Some people asked if I ever have a difficult time. It’s hard to believe but over the last 5 months, I don’t think I ever had a bad day, I can only remember a few bad moments. It’s been just a great adventure.
But somehow, about a week ago, something happened.
But first thing first, I’ll go chronologically…
Last time I posted a blog, I was in Mendocino, a cute little village that had a café with a generator. Because the power was out. A few people had asked me if I would be affected or would have to change my route because of the forest fires, and I always said no, partly because to me forest fires are a summery thing, and also because I suffer from that “it’s-not-going-to-happen-to-me” syndrome.
Well, I was wrong.
Leaving Mendocino, it took me a while to even find a toilet, as most public facilites were closed. There was no power in several districts, due to fires.
Luckily, that night I was hosted by Judy and her family. They had water, and access to a generator from time to time, so I was safe, well fed and looked after. But without power, and therefore no internet, it was hard to get information about the situation. We eventually found out that major areas just south of where I was almost all the way to San Francisco were being evacuated, most public places were shut down, and it would be hard to find water, food and places to stay, not to mention the smoke I would breathe if I kept going.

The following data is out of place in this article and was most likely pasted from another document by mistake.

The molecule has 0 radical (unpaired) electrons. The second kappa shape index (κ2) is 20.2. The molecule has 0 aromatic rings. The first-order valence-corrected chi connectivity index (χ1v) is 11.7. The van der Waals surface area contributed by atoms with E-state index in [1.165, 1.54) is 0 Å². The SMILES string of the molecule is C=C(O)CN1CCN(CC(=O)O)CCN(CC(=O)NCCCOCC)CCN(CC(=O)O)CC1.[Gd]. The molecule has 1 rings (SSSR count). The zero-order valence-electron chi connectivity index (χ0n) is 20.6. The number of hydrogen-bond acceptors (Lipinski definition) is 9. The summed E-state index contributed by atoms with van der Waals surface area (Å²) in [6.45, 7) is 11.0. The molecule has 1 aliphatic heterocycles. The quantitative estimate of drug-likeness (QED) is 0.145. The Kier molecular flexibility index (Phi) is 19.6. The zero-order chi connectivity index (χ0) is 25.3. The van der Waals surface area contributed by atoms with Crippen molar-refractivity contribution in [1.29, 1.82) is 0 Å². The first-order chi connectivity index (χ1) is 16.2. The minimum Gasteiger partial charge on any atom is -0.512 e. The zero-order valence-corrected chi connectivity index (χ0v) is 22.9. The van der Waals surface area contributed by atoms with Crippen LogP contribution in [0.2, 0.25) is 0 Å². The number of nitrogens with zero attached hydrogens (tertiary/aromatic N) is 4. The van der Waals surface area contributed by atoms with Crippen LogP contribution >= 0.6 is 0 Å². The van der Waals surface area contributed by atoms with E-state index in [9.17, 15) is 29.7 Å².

So I stayed at Judy’s, 4 nights! These are the kinds of people you want to be with when things like that happen. Extremely kind, welcoming, generous folks, and a very entertaining family. I had a great time with them, felt totally adopted by the clan. They took great care of me as we settled into a kind of daily routine. As inconvenient as it was to be “stuck”, it was also a great way to learn more about life in rural California, meet the really nice neighbours, and rest my knees! Compared to people who were loosing their homes to the fires or had to be evacuated, I considered that I was doing pretty good.
The power came back 5 days later, and I was happy to get back on my bike. After a short day, I ended up in a really nice campground where I reconnected with Mark, who I had met in Montana about 2 months ago, and 3 other cyclists, 2 of whom I had met already days before.
But that night, I couldn’t sleep. My belly was really not feeling right. I eventually had to carry my mattress and sleeping bag into the restroom, and spent the night shivering on the floor, until eventually my ramen noodles were officially rejected. It was not a glorious moment.
Feeling not so great the next day, I considered staying at that nice campsite another day, but the nights have been very cold recently, and all I want is to get further south. This is how I ended up riding a sluggish 60 km on a handful of Mini-Wheats, the only thing that I could eat that day!
That night I stayed in a State Park campground, where 3 of my “cyclist friends” played the guitar and sang by a campfire. I just pitched my tent and slept 13 hours.
The next day, I felt better and finally ran into the family from Quebec who have been travelling since July. 4 kids, age 9 to 15. Super nice folks, impressively strong, it was a delight to finally meet them and ride with them for a while. I wish I could have camped with them that night, but they had just started and I had been riding for a few hours already, so we said goodbye and I rested in Bodega Bay for some time, weighing my options.